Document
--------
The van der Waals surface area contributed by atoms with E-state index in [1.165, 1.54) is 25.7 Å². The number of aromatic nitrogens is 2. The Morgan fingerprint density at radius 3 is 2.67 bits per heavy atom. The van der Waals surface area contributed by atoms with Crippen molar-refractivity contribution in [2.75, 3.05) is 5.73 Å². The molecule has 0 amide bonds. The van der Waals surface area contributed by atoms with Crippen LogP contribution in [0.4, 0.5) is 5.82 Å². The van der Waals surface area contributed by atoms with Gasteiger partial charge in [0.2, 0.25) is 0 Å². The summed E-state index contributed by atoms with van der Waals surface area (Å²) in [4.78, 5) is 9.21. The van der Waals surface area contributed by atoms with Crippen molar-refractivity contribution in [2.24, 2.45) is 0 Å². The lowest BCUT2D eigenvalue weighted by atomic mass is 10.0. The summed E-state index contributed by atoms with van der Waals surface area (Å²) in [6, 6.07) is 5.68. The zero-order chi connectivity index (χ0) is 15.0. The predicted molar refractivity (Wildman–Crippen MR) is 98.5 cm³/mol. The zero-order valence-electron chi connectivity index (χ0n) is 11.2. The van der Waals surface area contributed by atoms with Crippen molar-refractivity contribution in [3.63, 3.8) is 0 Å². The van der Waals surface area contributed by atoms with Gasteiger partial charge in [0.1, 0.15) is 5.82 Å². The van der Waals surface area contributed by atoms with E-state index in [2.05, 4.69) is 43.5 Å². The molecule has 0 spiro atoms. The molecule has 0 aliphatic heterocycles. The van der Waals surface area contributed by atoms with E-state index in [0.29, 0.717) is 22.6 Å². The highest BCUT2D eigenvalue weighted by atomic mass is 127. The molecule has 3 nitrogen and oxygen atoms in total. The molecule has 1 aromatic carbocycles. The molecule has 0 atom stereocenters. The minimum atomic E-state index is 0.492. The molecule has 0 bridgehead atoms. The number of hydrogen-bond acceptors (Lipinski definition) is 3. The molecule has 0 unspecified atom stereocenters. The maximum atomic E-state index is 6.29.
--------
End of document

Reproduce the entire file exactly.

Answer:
The van der Waals surface area contributed by atoms with E-state index in [1.165, 1.54) is 25.7 Å². The number of aromatic nitrogens is 2. The Morgan fingerprint density at radius 3 is 2.67 bits per heavy atom. The van der Waals surface area contributed by atoms with Crippen molar-refractivity contribution in [2.75, 3.05) is 5.73 Å². The molecule has 0 amide bonds. The van der Waals surface area contributed by atoms with Crippen LogP contribution in [0.4, 0.5) is 5.82 Å². The van der Waals surface area contributed by atoms with Gasteiger partial charge in [0.2, 0.25) is 0 Å². The summed E-state index contributed by atoms with van der Waals surface area (Å²) in [4.78, 5) is 9.21. The van der Waals surface area contributed by atoms with Crippen molar-refractivity contribution in [2.24, 2.45) is 0 Å². The lowest BCUT2D eigenvalue weighted by atomic mass is 10.0. The summed E-state index contributed by atoms with van der Waals surface area (Å²) in [6, 6.07) is 5.68. The zero-order chi connectivity index (χ0) is 15.0. The predicted molar refractivity (Wildman–Crippen MR) is 98.5 cm³/mol. The zero-order valence-electron chi connectivity index (χ0n) is 11.2. The van der Waals surface area contributed by atoms with Crippen molar-refractivity contribution in [3.63, 3.8) is 0 Å². The van der Waals surface area contributed by atoms with Gasteiger partial charge in [0.1, 0.15) is 5.82 Å². The van der Waals surface area contributed by atoms with E-state index in [2.05, 4.69) is 43.5 Å². The molecule has 0 spiro atoms. The molecule has 0 aliphatic heterocycles. The van der Waals surface area contributed by atoms with E-state index in [0.29, 0.717) is 22.6 Å². The highest BCUT2D eigenvalue weighted by atomic mass is 127. The molecule has 3 nitrogen and oxygen atoms in total. The molecule has 1 aromatic carbocycles. The molecule has 0 atom stereocenters. The minimum atomic E-state index is 0.492. The molecule has 0 bridgehead atoms. The number of hydrogen-bond acceptors (Lipinski definition) is 3. The molecule has 0 unspecified atom stereocenters. The maximum atomic E-state index is 6.29.